If microlearning’s popularity in the corporate sector is on the rise today, we have our current learning challenges and training demands to thank. It’s true that microlearning takes care of our learning needs; however, microlearning is not ‘learning’; in fact, it has nothing to do with learning. I understand that it must seem like we haven’t made up our minds about whether microlearning is learning or not – and if it is not, then why is it called microlearning? This blog, we hope, will leave you more enlightened.
What Is Microlearning And What Isn’t?
We know from experience that it is easier to understand, absorb, and retain information that is concise, precise – and with no frills attached. In fact, we unconsciously access microlearning everyday – when we look up a definition online, when we access a recipe on the Internet, or even look up a video on how to fix a light bulb.
Microlearning is a way of delivering learning, and focuses on delivering short snippets of information in a way that learners can access immediately – at the time of need. So, rather than being the content it delivers, it is the relevant ways that it is being used, and the different forms (or strategies), that it can be used in that defines it.
The microlearning form or strategy used must depend on several factors such as the audience – their work habits, learning styles and preferences; the learning outcomes and nature of the course – training of a process, concept, procedure, principle, or facts; and the resources available – time, money, and human resources.
Listed here are the most popular forms of microlearning and how they can be used.
Animations and Whiteboard Animations: They are used effectively to complement a larger learning program; and can also be used to simplify complex topics; and improve understanding and knowledge retention. But as well as these reasons, they take away a lot of stress associated with learning. Video and audio microlearning strategies can be incorporated along with animations to give more meaning to a course.
Video and Audio Strategies: When incorporated together, video and audio increase the level of understanding of a course. They are both used to simplify complex topics. They can be used to support other strategies (such as animations, games, assessments, and simulations), and they can be used on their own, as standalones.
Video is a powerful learning tool for trainings such as safety training and procedure training; they can be used to demonstrate the use of equipment, and to build skills. YouTube statistics alone are enough to validate their popularity. Subtitles make videos comprehensible by the hearing impaired. A short video can be a microlearning nugget on its own, or could just be a link embedded within a course that – when clicked, provides additional, nice-to-know information.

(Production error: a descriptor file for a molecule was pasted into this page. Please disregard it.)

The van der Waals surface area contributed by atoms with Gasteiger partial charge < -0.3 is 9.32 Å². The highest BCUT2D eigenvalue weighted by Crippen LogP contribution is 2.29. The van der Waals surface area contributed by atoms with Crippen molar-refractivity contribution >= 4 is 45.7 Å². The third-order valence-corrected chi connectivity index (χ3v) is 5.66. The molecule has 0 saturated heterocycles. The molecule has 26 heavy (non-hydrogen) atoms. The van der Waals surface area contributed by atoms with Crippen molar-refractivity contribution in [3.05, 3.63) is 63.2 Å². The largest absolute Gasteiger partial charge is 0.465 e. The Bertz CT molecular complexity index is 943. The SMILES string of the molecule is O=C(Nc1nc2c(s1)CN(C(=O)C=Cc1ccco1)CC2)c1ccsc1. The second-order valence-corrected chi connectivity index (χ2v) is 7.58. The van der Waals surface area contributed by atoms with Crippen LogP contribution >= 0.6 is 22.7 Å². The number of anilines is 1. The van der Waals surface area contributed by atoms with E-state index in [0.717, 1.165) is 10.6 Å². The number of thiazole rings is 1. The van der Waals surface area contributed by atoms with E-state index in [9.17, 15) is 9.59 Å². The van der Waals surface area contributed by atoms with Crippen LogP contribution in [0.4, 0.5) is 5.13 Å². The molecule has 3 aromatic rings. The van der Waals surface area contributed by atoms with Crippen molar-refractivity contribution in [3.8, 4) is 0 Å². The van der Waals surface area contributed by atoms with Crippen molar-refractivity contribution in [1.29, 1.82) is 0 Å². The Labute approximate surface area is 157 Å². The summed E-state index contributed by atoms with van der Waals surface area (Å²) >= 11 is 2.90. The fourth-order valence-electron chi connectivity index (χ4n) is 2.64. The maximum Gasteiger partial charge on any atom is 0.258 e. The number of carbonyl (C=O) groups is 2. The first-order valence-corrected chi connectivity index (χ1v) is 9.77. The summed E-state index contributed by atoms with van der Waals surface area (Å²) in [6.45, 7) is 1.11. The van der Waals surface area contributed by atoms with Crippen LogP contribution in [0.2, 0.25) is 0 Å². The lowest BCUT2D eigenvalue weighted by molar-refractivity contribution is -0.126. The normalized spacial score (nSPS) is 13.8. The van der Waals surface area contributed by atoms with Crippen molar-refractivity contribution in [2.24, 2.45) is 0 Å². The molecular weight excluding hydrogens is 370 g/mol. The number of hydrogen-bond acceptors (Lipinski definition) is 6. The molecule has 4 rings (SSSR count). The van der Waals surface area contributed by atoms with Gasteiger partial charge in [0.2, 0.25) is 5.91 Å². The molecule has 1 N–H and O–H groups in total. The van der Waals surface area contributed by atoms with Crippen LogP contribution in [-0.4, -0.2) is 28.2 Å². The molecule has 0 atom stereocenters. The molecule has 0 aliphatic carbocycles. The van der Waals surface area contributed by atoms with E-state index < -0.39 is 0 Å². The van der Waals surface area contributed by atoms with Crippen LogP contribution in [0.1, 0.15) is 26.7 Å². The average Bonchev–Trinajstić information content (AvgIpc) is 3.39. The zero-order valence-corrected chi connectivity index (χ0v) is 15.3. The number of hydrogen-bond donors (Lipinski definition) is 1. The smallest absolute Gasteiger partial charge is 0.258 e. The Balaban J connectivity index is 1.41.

As with video, audio files can be used independently and even used to support another learning nugget. They can even be used to support learning by just providing feedback to an assignment. For example, a right answer can trigger a “you are correct!” response, and when half-way through a course another response such as, “you are half-way through and doing a great job!”
Instructors can also get insights into the efficacy of a course by asking learners to create and submit a short voice recording of their feedback on the course – which would then be a type of learning nugget for instructors.
GIF: GIF files can be used to share short video clips, online, to a mobile-dependent and internet-connected workforce. These files don’t support audio, and can be used to explain simple concepts and procedures. They are easy to convert to a different file type when the need arises to do so, and therefore make it easier for developers to create microlearning assets using this form.
Infographic: This is a popular and effective way to provide nuggets of information on timelines, trends, concepts and processes, and even tasks that require step-by-step operations. The advantage of using an infographic (besides their obvious learning advantages), is that it a wider pallet to use – images, text, colors, and charts to create interesting and engaging nuggets.
Simulation: This is a very interactive form of microlearning that is used to present a real-life scenario in a safe environment, and is used best to teach new tasks and practice old tasks, and provides instant feedback whether the learner can or cannot perform the task. This form of microlearning can be used to refresh one’s memory and to practice tasks as well.
Quiz: A quiz can be used as a standalone microlearning nugget that can either pop up and surprise learners with an unexpected assessment, or be accessed from a repository to check their knowledge at any given point in time. While the former must be answered compulsorily, the latter can be taken up optionally.
It is not about the content, but its (microlearning) delivery and the purpose it serves. The possibilities and uses of microlearning are endless and it’s these possibilities and uses that make up microlearning and define its very being.
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